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Currency and Competitiveness in Europe

Currency and Competitiveness in Europe

Edited by Klaus Liebscher, Josef Christl, Peter Mooslechner and Doris Ritzberger-Grünwald

This book combines currency matters with competitiveness considerations, with a view to raising the understanding of exchange rate dynamics and to analysing the role of exchange rates in reinforcing economic competitiveness.

Chapter 10: The Impact of Exchange Rate Interventions and Communication Over the Medium Term

Marcel Fratzscher

Subjects: economics and finance, financial economics and regulation, industrial economics, money and banking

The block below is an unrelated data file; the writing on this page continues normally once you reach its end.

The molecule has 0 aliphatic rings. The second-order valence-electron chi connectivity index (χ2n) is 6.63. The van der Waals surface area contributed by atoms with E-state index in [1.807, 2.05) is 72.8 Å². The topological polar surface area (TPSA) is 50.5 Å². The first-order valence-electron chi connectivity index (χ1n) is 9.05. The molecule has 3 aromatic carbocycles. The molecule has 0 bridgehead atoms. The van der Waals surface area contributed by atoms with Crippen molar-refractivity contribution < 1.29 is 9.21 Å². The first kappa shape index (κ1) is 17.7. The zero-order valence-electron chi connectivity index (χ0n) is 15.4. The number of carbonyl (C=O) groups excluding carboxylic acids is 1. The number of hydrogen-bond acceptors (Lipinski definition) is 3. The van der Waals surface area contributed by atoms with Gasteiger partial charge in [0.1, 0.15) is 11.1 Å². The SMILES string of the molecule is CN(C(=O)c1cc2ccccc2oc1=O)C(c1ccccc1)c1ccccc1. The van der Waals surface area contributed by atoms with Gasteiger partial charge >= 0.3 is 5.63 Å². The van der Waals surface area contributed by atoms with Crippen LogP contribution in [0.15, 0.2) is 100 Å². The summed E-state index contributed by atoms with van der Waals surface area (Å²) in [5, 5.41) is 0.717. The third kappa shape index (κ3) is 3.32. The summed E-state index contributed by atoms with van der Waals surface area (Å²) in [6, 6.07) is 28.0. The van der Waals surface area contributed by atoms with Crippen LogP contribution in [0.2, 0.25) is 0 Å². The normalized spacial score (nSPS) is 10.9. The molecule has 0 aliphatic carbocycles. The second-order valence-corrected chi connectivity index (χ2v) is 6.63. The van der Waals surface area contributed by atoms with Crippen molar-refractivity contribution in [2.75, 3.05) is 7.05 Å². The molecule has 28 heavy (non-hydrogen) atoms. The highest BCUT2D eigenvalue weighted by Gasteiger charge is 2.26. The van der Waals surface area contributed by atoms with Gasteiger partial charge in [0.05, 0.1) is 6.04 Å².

Marcel Fratzscher1 INTRODUCTION 10.1 Since the mid-1980s, some monetary authorities, such as those in Japan, have periodically conducted substantial purchases or sales in FX markets, often supported by ‘oral interventions’. Others, such as the US and euro area authorities, basically abandoned direct market interventions in the mid-1990s and have since relied on communication as their primary policy tool to affect exchange rates. Assessing the success of those different routes, the literature on FX market interventions has found mixed and partly supportive evidence that FX purchases and sales may help move currencies in the desired direction (for example, Edison, 1993; Sarno and Taylor, 2001). More recently, policy makers (Rubin and Weisberg, 2003) have argued and academic research (for example, Fratzscher, 2004; Jansen and de Haan, 2005) has found that communication may have a significant impact on exchange rates. The literature on the role of communication, while still in its infancy, constitutes a first step towards understanding appropriate monetary policy design. Two important questions arise from the literature that have not been answered conclusively yet. First, through which channels do oral and actual interventions affect exchange rate developments? Second, how effective are such interventions in the longer term? From a conceptual perspective, interventions may affect exchange rates through three channels. First, through the portfolio balance channel: FX purchases or sales by a monetary authority alter the relative supply and demand of domestic versus foreign assets, thus altering the exchange rate even given sterilized interventions due to...

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